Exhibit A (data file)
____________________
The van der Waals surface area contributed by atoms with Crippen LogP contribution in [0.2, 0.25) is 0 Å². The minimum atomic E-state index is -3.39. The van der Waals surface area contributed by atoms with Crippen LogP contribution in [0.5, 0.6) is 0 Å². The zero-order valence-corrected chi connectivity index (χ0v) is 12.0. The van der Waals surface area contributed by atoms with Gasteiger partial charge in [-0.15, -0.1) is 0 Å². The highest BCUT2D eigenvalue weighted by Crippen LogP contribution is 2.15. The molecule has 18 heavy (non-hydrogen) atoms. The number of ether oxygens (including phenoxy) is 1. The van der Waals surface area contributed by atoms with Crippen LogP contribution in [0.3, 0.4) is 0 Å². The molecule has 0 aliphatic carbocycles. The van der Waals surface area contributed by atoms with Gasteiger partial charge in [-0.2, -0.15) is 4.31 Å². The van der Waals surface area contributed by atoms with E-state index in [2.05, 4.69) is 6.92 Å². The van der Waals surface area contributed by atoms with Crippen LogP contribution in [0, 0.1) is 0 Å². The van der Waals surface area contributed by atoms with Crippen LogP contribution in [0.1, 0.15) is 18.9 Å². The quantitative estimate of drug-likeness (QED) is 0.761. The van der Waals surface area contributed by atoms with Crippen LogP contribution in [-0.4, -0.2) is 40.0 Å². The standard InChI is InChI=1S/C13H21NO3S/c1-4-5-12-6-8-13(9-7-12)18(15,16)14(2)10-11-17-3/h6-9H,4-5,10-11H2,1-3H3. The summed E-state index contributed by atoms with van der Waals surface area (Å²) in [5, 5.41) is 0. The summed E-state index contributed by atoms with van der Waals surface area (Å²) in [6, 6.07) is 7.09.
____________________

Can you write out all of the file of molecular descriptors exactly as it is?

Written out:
The van der Waals surface area contributed by atoms with Crippen LogP contribution in [0.2, 0.25) is 0 Å². The minimum atomic E-state index is -3.39. The van der Waals surface area contributed by atoms with Crippen LogP contribution in [0.5, 0.6) is 0 Å². The zero-order valence-corrected chi connectivity index (χ0v) is 12.0. The van der Waals surface area contributed by atoms with Gasteiger partial charge in [-0.15, -0.1) is 0 Å². The highest BCUT2D eigenvalue weighted by Crippen LogP contribution is 2.15. The molecule has 18 heavy (non-hydrogen) atoms. The number of ether oxygens (including phenoxy) is 1. The van der Waals surface area contributed by atoms with Crippen LogP contribution in [0.3, 0.4) is 0 Å². The molecule has 0 aliphatic carbocycles. The van der Waals surface area contributed by atoms with Gasteiger partial charge in [-0.2, -0.15) is 4.31 Å². The van der Waals surface area contributed by atoms with E-state index in [2.05, 4.69) is 6.92 Å². The van der Waals surface area contributed by atoms with Crippen LogP contribution in [0, 0.1) is 0 Å². The van der Waals surface area contributed by atoms with Crippen LogP contribution in [0.1, 0.15) is 18.9 Å². The quantitative estimate of drug-likeness (QED) is 0.761. The van der Waals surface area contributed by atoms with Crippen LogP contribution in [-0.4, -0.2) is 40.0 Å². The standard InChI is InChI=1S/C13H21NO3S/c1-4-5-12-6-8-13(9-7-12)18(15,16)14(2)10-11-17-3/h6-9H,4-5,10-11H2,1-3H3. The summed E-state index contributed by atoms with van der Waals surface area (Å²) in [5, 5.41) is 0. The summed E-state index contributed by atoms with van der Waals surface area (Å²) in [6, 6.07) is 7.09.